Mark Silk: Spiritual Politics Opinion

The Virginia GOP’s shrinking white evangelical base

Virginia gubernatorial 2013If you want to know why Republican Ken Cuccinelli lost the governorship of the Old Dominion yesterday, look no further than white evangelicals. Four years ago, when Republican Bob McDonnell won, they constituted 34 percent of the electorate. This time, it was 27 percent.

In Virginia these days, over 80 percent of white evangelicals vote Republican regardless of the candidate. Eighty-three percent of them voted for McDonnell in 2009 and Mitt Romney in 2012; 81 percent voted for Cuccinelli (with two percent hiving off for the Libertarian candidate Robert Sarvis). Meanwhile, non-evangelicals voted for McDonnell’s Democratic opponent Craig Deeds 55-44, for President Obama over Romney 64-35, and for Terry McAuliffe over Cuccinelli 61-31.

In 2009, McDonnell was able to maintain his evangelical base while attracting a sufficient number of non-evangelicals to win in a landslide. But even if Cuccinelli had not picked up a larger percentage of the non-evangelical vote, he would have won narrowly had the proportions of evangelical and non-evangelicals been what they were four years ago.

There’s every reason to think that the proportion of the white evangelical vote in Virginia will continue to shrink. The bottom line is that the future looks bleak for hard-shell social conservatives like Cuccinelli running for statewide office.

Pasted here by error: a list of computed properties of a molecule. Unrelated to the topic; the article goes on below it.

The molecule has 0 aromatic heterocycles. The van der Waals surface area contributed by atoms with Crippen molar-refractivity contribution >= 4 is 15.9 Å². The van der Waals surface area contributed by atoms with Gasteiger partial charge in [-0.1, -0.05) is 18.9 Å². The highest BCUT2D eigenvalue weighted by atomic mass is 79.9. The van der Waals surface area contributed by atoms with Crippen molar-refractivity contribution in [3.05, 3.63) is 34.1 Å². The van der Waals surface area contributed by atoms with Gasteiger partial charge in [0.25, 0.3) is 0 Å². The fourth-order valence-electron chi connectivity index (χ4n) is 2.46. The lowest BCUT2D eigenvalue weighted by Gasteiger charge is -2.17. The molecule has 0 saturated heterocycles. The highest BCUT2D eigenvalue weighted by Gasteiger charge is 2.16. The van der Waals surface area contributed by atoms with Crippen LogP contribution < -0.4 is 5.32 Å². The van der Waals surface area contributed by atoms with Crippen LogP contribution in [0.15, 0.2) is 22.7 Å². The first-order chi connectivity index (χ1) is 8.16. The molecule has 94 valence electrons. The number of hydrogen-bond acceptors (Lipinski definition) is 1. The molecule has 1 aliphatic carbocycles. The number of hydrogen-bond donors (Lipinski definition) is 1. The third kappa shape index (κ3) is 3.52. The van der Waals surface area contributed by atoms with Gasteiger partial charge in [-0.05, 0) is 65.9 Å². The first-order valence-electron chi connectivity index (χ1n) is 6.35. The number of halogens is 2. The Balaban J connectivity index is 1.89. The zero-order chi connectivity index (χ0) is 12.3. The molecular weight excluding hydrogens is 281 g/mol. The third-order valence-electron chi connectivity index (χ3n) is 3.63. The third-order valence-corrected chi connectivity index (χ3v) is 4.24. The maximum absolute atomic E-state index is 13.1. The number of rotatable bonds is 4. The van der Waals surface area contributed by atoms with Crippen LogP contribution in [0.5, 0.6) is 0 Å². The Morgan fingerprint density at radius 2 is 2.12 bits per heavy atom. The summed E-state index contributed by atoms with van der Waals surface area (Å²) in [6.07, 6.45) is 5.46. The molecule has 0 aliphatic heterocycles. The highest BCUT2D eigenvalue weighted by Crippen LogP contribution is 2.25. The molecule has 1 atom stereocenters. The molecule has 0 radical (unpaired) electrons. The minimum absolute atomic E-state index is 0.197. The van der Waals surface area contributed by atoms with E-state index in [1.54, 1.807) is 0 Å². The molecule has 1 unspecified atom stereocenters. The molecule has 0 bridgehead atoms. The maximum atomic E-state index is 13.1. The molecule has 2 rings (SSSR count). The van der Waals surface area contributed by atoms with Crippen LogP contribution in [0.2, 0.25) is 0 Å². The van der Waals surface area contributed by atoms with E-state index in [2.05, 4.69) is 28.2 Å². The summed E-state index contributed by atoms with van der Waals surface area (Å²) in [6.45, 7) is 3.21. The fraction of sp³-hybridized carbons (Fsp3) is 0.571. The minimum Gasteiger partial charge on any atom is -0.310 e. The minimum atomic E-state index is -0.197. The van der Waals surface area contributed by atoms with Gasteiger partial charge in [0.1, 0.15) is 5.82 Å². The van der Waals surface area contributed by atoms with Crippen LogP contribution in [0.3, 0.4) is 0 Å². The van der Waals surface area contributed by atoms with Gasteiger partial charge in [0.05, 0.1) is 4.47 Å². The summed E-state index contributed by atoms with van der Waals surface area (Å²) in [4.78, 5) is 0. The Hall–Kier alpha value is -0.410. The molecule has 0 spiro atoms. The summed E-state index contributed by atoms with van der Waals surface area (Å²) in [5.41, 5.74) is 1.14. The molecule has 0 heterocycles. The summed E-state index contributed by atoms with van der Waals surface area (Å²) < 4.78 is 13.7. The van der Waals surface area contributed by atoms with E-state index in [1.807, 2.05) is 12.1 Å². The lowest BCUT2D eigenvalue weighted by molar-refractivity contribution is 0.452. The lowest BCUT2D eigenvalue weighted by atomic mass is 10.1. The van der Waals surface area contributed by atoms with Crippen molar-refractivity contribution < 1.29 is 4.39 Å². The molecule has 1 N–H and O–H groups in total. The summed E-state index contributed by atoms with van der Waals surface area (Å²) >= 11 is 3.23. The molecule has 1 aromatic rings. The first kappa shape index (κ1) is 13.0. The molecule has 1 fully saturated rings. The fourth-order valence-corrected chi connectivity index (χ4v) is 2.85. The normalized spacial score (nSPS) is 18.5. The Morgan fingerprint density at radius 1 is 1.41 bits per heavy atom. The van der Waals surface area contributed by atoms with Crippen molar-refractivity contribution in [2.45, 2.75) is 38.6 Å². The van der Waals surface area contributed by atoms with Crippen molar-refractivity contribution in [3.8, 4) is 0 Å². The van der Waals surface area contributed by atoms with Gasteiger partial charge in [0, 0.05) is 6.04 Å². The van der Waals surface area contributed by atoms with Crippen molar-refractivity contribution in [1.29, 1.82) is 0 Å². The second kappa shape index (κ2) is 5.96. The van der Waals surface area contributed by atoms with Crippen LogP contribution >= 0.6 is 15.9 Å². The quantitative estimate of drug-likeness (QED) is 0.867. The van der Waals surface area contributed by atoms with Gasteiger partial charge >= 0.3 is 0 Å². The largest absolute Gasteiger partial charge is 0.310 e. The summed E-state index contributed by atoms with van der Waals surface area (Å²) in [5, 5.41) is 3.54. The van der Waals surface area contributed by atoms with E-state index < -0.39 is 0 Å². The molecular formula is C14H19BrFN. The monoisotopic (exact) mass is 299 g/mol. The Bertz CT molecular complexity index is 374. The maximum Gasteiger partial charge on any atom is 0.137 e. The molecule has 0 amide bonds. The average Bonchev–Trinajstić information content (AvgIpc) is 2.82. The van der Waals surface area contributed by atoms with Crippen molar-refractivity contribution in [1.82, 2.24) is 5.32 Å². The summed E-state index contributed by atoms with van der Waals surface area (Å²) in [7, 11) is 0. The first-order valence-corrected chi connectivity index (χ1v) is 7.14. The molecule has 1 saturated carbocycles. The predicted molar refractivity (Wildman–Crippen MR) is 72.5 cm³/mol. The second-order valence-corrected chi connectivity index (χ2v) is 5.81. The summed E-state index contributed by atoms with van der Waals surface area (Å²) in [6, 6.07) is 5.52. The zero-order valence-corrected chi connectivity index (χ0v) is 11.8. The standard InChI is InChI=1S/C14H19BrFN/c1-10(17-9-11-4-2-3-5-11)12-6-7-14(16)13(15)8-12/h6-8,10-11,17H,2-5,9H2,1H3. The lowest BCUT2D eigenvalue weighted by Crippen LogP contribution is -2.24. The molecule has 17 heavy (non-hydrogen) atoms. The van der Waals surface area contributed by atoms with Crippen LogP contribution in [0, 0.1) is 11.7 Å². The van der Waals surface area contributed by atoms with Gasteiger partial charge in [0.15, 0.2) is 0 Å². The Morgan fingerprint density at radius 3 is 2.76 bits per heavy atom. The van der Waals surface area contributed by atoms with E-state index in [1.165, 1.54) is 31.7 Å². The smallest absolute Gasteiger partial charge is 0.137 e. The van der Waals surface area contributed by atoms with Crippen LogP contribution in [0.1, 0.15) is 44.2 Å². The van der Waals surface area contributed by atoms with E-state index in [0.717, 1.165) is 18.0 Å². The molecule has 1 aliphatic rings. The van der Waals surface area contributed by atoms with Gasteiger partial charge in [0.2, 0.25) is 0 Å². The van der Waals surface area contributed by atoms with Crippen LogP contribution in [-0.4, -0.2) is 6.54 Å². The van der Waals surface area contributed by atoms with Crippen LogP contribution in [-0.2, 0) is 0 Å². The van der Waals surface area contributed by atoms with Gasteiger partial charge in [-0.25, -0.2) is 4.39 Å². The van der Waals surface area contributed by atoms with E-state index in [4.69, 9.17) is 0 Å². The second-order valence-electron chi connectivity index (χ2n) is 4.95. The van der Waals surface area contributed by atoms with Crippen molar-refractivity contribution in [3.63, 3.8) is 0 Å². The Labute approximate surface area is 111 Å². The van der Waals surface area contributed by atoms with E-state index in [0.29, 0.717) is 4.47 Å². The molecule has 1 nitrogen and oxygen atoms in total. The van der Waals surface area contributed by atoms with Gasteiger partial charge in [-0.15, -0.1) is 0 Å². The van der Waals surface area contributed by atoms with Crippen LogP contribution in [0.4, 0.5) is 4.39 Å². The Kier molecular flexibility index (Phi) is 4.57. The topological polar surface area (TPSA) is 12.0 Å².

About the author

Mark Silk

Mark Silk is Professor of Religion in Public Life at Trinity College and director of the college's Leonard E. Greenberg Center for the Study of Religion in Public Life. He is a Contributing Editor of the Religion News Service


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  • Don’t you love spin? What a myopic and incorrect view of reality. Cuccinelli almost won despite being abandoned by the GOP and out spent significantly. That should scare the Dems. Let’s hope it doesn’t and they pay the price for their hubris.

  • Nothing but good news. The GOP takes a hit and white evangelical Christians are on the decline in Virginia and else where. That means this country will one day be the great country it strides to be.

  • Cuccinelli got splattered because Northern VA’s economy has a major Federal Civil Service component to it. They got PO’ed at Republicans for shutting down the government during that last hissyfit.

  • I think you mean “drivel,” Frank. But be that as it may, your point about the lack of GOP support for Cuccinelli is worth pondering. My guess is that it wouldn’t have gotten many more white evangelicals to the polls, and that it would have had to run against Cuccinelli’s own campaign in order to make him more appealing to moderates.

  • The “Cooch” was toxic. GOP operatives begged Gov. Christie to go to Virginia and campaign for him, but he wanted nothing to do with him–not that Christie would have helped him with evangelicals.